In this photo, a Rupununi resident poses for a photo near to a creek in Central Rupununi, Guyana, South America.
Photo: Maxine Hendricks.
An Amerindian paddles a dugout canoe in the Rewa River in Rewa Village in the North Rupununi Savannahs of Guyana, South America.
Rewa, located at the confluence of the Rewa and Rupununi Rivers, is home to about 300 Amerindians of the Makushi Tribe. It is known for the famous “Rewa Eco Lodge,” luscious fishing grounds and beautiful scenery.
These beautiful speedboats take passengers across the Demerara River from the Vreedenhoop Stelling to the Stabroek Market Wharf in Georgetown, Guyana, South America and back.
People travel from Georgetown to the West Bank and back everyday for various purposes including school, work and business.
The photo above was taken around June 2019 by Patrick Carpen.
Kids of Yupukari Village, Central Rupununi Savannahs, Guyana, South America get ready for an educational and recreational boating activity up the Rupununi River.
The word “rupununi” is derived from the Makushi word “rapon” which is the name of a duck found along the Rupununi River.
Kids of Yupukari Village in Central Rupununi, Guyana, South America enjoy some recreational and educational activities on the sandbank of the Rupununi River.
Yupukari River is home the Caiman House Eco Lodge which grew out of international research of the endangered black caiman. The black caiman is only remaining in about three places on earth – the Rupununi River being one of them.
The sweltering heat of the Rupununi sunshine will not stop these Rupununi tigers from having their fill of fun. They’re just getting warmed up!
Photo date: July 2014.
The children Mash Parade was held as a Pre-Mash celebration in Lethem, Rupununi Savannahs, Guyana, South America on the 25th of Janaury 2019. Schools from various parts of the Rupununi Savannahs came out to the town of Lethem to take part in the Mash Competitions.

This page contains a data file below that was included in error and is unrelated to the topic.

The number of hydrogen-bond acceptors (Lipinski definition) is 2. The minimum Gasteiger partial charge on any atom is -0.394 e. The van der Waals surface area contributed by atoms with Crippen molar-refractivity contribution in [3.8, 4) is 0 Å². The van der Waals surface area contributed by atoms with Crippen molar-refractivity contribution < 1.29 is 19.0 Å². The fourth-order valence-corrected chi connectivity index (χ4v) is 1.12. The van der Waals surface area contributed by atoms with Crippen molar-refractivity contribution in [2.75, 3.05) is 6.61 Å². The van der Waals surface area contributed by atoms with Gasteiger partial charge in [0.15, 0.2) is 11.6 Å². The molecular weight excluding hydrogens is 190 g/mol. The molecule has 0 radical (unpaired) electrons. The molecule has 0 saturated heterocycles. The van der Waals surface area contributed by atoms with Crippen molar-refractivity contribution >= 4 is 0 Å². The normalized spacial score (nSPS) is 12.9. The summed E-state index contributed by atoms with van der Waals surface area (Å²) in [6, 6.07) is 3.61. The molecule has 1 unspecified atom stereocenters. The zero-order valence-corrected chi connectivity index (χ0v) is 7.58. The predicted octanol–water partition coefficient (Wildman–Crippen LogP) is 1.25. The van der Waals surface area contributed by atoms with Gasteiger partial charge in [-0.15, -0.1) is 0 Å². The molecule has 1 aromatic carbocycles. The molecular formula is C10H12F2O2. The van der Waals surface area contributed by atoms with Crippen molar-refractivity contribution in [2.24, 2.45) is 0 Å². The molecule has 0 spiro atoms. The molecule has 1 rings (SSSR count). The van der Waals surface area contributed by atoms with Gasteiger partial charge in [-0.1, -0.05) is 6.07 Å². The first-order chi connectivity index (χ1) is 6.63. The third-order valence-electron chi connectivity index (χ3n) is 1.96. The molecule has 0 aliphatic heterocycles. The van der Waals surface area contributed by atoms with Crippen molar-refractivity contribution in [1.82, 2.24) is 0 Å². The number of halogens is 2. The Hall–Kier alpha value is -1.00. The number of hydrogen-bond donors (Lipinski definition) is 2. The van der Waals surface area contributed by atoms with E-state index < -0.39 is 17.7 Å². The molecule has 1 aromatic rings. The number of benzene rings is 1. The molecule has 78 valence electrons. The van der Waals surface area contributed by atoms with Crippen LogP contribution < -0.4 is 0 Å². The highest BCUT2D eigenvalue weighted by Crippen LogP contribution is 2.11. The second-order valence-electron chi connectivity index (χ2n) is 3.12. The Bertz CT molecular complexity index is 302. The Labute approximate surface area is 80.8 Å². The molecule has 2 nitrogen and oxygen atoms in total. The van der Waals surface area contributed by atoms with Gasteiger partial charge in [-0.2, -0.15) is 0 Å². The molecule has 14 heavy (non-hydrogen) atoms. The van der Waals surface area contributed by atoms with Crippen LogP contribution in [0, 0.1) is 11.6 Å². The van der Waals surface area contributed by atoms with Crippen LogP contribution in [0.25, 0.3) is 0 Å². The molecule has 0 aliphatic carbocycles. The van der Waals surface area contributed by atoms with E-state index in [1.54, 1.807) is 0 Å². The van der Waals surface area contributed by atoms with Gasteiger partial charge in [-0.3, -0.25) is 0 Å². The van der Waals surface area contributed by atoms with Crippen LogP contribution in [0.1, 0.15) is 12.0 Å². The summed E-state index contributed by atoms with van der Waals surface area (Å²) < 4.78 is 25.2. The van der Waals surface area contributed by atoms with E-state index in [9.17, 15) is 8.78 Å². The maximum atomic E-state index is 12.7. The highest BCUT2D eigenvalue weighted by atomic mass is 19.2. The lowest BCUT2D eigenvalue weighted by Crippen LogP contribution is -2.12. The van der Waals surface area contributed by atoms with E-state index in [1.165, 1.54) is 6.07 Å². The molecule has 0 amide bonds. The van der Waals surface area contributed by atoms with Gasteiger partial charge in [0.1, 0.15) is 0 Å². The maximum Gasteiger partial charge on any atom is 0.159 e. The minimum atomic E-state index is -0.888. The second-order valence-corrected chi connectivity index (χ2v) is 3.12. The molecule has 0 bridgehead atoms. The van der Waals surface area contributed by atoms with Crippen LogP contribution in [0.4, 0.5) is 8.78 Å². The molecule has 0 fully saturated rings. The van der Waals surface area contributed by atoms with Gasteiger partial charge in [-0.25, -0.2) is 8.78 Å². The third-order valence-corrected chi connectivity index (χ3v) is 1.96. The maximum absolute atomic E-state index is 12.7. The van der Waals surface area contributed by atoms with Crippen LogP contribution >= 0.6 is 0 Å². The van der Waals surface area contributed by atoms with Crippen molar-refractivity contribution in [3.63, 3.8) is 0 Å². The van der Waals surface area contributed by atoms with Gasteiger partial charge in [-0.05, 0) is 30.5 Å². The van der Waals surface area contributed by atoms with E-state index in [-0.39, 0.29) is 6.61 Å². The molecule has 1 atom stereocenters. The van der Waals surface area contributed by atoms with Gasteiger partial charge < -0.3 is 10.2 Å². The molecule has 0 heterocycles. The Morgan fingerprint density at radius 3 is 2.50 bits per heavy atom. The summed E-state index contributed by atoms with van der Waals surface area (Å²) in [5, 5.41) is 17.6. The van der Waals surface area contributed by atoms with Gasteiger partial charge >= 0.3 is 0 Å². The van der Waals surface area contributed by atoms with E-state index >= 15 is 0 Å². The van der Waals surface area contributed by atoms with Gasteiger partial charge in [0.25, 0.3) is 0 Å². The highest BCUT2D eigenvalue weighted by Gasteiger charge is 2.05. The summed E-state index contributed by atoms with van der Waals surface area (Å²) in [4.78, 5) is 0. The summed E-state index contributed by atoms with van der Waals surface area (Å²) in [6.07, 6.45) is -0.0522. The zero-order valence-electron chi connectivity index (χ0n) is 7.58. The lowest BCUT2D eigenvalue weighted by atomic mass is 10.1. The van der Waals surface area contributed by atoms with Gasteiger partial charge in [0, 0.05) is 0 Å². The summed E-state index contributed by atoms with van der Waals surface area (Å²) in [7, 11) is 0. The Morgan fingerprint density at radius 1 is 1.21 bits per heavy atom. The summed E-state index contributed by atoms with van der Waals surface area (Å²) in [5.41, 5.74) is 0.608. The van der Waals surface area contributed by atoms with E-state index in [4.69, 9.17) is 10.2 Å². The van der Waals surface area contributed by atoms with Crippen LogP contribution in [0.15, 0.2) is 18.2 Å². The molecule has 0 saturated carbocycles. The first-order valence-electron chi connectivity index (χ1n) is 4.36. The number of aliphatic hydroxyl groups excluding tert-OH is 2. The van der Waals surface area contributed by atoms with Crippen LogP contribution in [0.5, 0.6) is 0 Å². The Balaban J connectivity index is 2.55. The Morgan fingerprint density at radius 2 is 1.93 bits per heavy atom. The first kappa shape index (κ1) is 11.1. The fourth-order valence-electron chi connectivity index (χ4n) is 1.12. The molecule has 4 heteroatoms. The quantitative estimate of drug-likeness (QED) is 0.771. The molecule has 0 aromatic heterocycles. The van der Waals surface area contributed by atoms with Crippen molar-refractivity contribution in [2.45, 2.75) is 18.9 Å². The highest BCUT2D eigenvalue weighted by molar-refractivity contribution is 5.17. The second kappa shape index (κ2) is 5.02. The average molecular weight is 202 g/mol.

Mashramani in Guyana is used to celebrate the birth of the Republic. Guyana was declared a Republic on the 23rd of February, 1970. The word Mashramani is derived from an Amerindian language and it means celebration after hard work.
In focus in the photo above are students of the Yupukari Primary School of Central Rupununi Savannahs taking part in the performances.
The photo above was taken on the 25th of January 2019 by Patrick Carpen.
Kids playing football in the field at Masakanari, Deep South Rupununi, Guyana, South America.
Masakanari, also popularly called “Gunns,” is an isolated Indigenous village located in the Deep South Rupununi in Region nine. It is the home to the Wai Wai tribe of Amerindians. Masakanari has a trail link to neighbouring Suriname that takes several days traversing across the dense jungle.
Kids heading home after a tiring but enjoyable day of playing football in the field.
Masakanari, also popularly called “Gunns,” is an isolated Indigenous village located in the Deep South Rupununi in Region 9, Guyana, South America. It is the home to the Wai Wai tribe of Amerindians. Masakanari has a trail link to neighbouring Suriname that takes several days traversing across the dense jungle.